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The greater the trust, the more negative the balance can become before concern about repayment arises. If I trust you then I will give a lot before I seek to take in return, confident that you will repay me at some time in the future. In each relationship there is a bucket system of 'social capital' where we make deposits and withdrawals from the bucket.

The exact currency is difficult to define but could perhaps be approximated with the formula emotion x time. If you spend two hours helping someone, and they spend an hour helping you, then, if the emotional exchange is equal, they still owe you an hour. Emotional complexity The problem in balancing the books of social exchange is that emotion is a complex variable.

If you help me for an hour and I am very grateful, then I may feel a need to help you for three hours doing something in return.

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Gratitude is hence a powerful driving emotion in social exchange. When I help you, it is your gratitude that is the deposit in my account that motivates you to repay me, not just the fact that I helped you. Other emotions complicate the situation. For example if I help you and expect you to be grateful, then my feelings of expectation will give me the impression that I have earned a certain amount of social capital, and that my bucket is a little fuller as yours is a little emptier.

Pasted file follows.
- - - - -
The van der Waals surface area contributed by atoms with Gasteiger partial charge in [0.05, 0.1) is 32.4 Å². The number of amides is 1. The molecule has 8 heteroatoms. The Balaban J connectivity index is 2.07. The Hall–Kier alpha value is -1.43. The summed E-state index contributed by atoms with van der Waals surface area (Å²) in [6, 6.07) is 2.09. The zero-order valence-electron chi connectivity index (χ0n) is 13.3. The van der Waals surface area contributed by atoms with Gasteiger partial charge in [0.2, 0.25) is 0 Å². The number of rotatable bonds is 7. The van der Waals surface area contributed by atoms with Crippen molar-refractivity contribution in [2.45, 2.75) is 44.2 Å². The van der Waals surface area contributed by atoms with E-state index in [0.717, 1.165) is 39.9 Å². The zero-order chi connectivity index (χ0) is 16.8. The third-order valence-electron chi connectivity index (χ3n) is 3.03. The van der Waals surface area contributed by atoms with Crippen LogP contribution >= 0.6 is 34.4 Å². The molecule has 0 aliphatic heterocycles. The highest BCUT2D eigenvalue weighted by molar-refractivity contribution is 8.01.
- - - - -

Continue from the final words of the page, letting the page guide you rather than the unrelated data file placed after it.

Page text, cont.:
Yet if you are not that grateful, you will not think you owe me that much. In fact if you did not need or want my help then you may think you owe me nothing.

give and take process in a relationship

And if you see my help as an intrusion or an attempted 'robbery' in forcing me to owe you in return then your feelings of resentment will tip the balance the other way as you believe I owe you some reparation for the wrong done. In this way positive and negative emotions have opposite effects on the social capital bucket, and the stronger the emotion, the bigger the effect.

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If you hurt me in any way, then you owe me. If you help me then I owe you. Love and hate are enduring emotions that have a big effect on give and take. If I love you then I will give much. Even if you do little in return, I will feel good for having helped you and hence effectively reward myself with good feelings rather than expect things from you.

The extreme form of this is unconditional love which, as the name suggests, expects nothing in return. Love can also complicate the bucket when it leads to lower expected reciprocity. My expressions of love for you may make you feel that I expect little. This can cause resentment and anger that results in recriminations that erode the love, effectively 'killing the golden goose'.

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Hate is often based in the belief that the other person owes a great deal, which justifies attacks that take much from them. When others refuse to repay what we believe they owe us then our emotions become negative and hence motivate harmful action. Just as unconditional love does not consider what is given, blind hate is not concerned with what is taken. Both can upset the bucket and confuse the social capital account, though each is likely to beget itself.

Love very largely creates love and hate mostly creates hate. Love results in much reciprocal giving while hate leads to battles of blow-by-blow taking.

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The wider effect While give and take is important in individual relationships, its broader power is in the creation of society. As relationships deepen and trust increases, we may take from one person and give to another. For example a person in a happy relationship will be kind to others, effectively sharing the social capital gained from their relationship partner.